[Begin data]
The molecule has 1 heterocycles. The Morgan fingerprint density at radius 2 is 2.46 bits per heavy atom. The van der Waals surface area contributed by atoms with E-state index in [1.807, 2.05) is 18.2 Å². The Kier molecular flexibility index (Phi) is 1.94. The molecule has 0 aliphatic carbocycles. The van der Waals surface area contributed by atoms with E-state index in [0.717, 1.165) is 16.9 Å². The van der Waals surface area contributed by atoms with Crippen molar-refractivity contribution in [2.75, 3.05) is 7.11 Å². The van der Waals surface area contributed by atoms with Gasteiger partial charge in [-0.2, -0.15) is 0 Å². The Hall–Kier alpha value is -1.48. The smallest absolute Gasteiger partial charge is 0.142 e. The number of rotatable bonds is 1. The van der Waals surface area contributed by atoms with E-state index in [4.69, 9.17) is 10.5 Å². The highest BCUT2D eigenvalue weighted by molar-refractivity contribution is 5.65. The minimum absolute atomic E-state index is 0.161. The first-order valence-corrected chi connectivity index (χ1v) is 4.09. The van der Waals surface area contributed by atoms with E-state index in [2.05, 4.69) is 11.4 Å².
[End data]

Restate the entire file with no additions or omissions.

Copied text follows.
The molecule has 1 heterocycles. The Morgan fingerprint density at radius 2 is 2.46 bits per heavy atom. The van der Waals surface area contributed by atoms with E-state index in [1.807, 2.05) is 18.2 Å². The Kier molecular flexibility index (Phi) is 1.94. The molecule has 0 aliphatic carbocycles. The van der Waals surface area contributed by atoms with E-state index in [0.717, 1.165) is 16.9 Å². The van der Waals surface area contributed by atoms with Crippen molar-refractivity contribution in [2.75, 3.05) is 7.11 Å². The van der Waals surface area contributed by atoms with Gasteiger partial charge in [-0.2, -0.15) is 0 Å². The Hall–Kier alpha value is -1.48. The smallest absolute Gasteiger partial charge is 0.142 e. The number of rotatable bonds is 1. The van der Waals surface area contributed by atoms with E-state index in [4.69, 9.17) is 10.5 Å². The highest BCUT2D eigenvalue weighted by molar-refractivity contribution is 5.65. The minimum absolute atomic E-state index is 0.161. The first-order valence-corrected chi connectivity index (χ1v) is 4.09. The van der Waals surface area contributed by atoms with E-state index in [2.05, 4.69) is 11.4 Å².